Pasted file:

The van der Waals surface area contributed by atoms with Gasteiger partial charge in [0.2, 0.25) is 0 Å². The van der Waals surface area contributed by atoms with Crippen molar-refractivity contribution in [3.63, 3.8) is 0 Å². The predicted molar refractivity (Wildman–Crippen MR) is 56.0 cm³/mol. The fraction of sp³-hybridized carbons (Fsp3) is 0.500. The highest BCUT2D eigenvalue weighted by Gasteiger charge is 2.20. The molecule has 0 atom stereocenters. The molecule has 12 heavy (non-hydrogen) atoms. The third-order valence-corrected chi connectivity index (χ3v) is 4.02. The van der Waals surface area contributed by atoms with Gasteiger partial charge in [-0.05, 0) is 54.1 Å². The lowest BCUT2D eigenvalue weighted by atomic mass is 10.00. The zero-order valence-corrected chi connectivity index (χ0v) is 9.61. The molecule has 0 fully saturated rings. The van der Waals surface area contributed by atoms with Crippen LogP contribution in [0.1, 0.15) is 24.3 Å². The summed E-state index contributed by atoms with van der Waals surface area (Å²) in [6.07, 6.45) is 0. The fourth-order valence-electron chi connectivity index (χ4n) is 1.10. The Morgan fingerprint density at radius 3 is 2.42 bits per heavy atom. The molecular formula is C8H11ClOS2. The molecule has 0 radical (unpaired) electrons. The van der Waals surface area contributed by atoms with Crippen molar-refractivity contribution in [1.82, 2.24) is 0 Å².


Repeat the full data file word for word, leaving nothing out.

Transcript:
The van der Waals surface area contributed by atoms with Gasteiger partial charge in [0.2, 0.25) is 0 Å². The van der Waals surface area contributed by atoms with Crippen molar-refractivity contribution in [3.63, 3.8) is 0 Å². The predicted molar refractivity (Wildman–Crippen MR) is 56.0 cm³/mol. The fraction of sp³-hybridized carbons (Fsp3) is 0.500. The highest BCUT2D eigenvalue weighted by Gasteiger charge is 2.20. The molecule has 0 atom stereocenters. The molecule has 12 heavy (non-hydrogen) atoms. The third-order valence-corrected chi connectivity index (χ3v) is 4.02. The van der Waals surface area contributed by atoms with Gasteiger partial charge in [-0.05, 0) is 54.1 Å². The lowest BCUT2D eigenvalue weighted by atomic mass is 10.00. The zero-order valence-corrected chi connectivity index (χ0v) is 9.61. The molecule has 0 fully saturated rings. The van der Waals surface area contributed by atoms with Crippen LogP contribution in [0.1, 0.15) is 24.3 Å². The summed E-state index contributed by atoms with van der Waals surface area (Å²) in [6.07, 6.45) is 0. The fourth-order valence-electron chi connectivity index (χ4n) is 1.10. The Morgan fingerprint density at radius 3 is 2.42 bits per heavy atom. The molecular formula is C8H11ClOS2. The molecule has 0 radical (unpaired) electrons. The van der Waals surface area contributed by atoms with Crippen molar-refractivity contribution in [1.82, 2.24) is 0 Å².